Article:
HERE IS another Jewish joke: A hungry young Jew sees an announcement outside a local circus: anyone who climbs to the top of a 50 meter pole and jumps onto a tarpaulin below will win a prize of a thousand rubles.
Out of desperation he goes in, climbs the pole and shudders looking down.
"Jump! Jump!" the ringmaster shouts.
"Jumping is out of the question!" the Jew shouts back. "But how do I get down again?"
That's how Barack Obama was feeling, a moment before the Russians provided the means.
THE TROUBLE with war is that it has two sides.
You prepare a war meticulously. You have a perfect plan. Future generals will study it in their academies. But once you make the first move, everything goes awry. Because the other side has a mind of its own and does not behave the way you expect.
A good example was provided exactly 40 years ago today (by the Hebrew calendar) with the Egyptian and Syrian attack on Israel. According to our planning, they shouldn't and they couldn't have done so. No way. They knew that our forces were superior and their defeat inevitable.
The chief of army intelligence, the man responsible for the overall evaluation of all intelligence gathered, coined the famous phrase: "low probability." So, while hundreds of items indicated that an attack was imminent, the government of Golda Meir and Moshe Dayan still managed to be surprised when the Egyptians crossed the Suez Canal and the Syrians advanced down to the Sea of Galilee.
Some time before, I had warned the Knesset that the Egyptians were going to start a war. No one took any notice. I was no prophet. I had just returned from a peace conference with Arab delegates, and a very highly-placed Egyptian former colonel told me that Anwar al-Sadat would attack, if Israel did not accept his secret peace proposals and withdraw from Sinai. "But you can't win!" I protested, "He won't attack in order to win, but in order to get the frozen situation moving again," he responded.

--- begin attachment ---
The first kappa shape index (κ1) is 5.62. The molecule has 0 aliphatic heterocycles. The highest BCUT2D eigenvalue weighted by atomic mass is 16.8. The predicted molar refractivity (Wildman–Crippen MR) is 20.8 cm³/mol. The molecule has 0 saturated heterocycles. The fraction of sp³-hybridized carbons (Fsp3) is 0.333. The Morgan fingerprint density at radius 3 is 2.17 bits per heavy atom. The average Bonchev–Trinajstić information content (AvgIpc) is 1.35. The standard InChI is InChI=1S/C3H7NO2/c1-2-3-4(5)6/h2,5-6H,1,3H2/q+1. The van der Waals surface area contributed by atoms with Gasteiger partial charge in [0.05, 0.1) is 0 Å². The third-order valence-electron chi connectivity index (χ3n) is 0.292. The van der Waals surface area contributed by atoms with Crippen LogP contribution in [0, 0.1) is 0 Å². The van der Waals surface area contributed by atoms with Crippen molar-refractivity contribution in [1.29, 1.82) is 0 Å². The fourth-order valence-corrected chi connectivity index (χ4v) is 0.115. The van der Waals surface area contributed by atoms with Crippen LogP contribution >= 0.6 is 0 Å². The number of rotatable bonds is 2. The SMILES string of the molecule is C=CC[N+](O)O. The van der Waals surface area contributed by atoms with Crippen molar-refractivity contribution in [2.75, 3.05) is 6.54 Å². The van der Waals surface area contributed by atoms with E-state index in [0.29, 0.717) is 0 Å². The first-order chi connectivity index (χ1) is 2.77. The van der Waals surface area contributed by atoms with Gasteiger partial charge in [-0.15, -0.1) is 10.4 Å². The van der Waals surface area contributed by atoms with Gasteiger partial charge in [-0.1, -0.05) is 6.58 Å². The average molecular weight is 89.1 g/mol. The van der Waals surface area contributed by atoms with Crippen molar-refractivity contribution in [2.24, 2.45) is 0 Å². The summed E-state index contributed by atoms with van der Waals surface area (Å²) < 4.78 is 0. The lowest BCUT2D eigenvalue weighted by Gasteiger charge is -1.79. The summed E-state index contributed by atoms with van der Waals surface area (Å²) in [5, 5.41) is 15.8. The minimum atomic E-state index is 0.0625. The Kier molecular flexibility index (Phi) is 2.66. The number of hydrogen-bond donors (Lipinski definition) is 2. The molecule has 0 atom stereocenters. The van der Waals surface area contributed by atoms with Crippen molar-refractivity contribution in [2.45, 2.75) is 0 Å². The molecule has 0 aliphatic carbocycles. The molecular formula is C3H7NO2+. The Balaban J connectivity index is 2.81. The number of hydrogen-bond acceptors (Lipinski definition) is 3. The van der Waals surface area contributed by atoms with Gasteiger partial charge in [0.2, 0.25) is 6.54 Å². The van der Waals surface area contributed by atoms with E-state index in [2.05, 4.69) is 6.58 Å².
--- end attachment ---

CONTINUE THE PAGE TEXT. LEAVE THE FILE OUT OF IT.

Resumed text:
SINCE THEN, the phrase "low probability" has had an ominous ring in Israeli ears. No one ever used it. But during the last two weeks, it has made a sudden comeback.
Incredible as it sounds, it was given new life by our army command. Eager to have the Americans attack Syria, and faced with a run on gas masks in Israel, they announced that there was a very low probability that Bashar al-Assad would retaliate by attacking Israel.
He wouldn't dare, of course. How could he? His army is bogged down in fighting with the rebels. It is inferior to our army anyhow, and after two years of civil war it is even weaker than usual. So it would be madness on his part to provoke us. Absolutely. Very, very low probability.
Or is it?
It certainly would be, if Assad's mind worked like that of an Israeli general. But Assad is not an Israeli general. He is the Syrian dictator, and his mind might work quite differently.
What about the following scenario:
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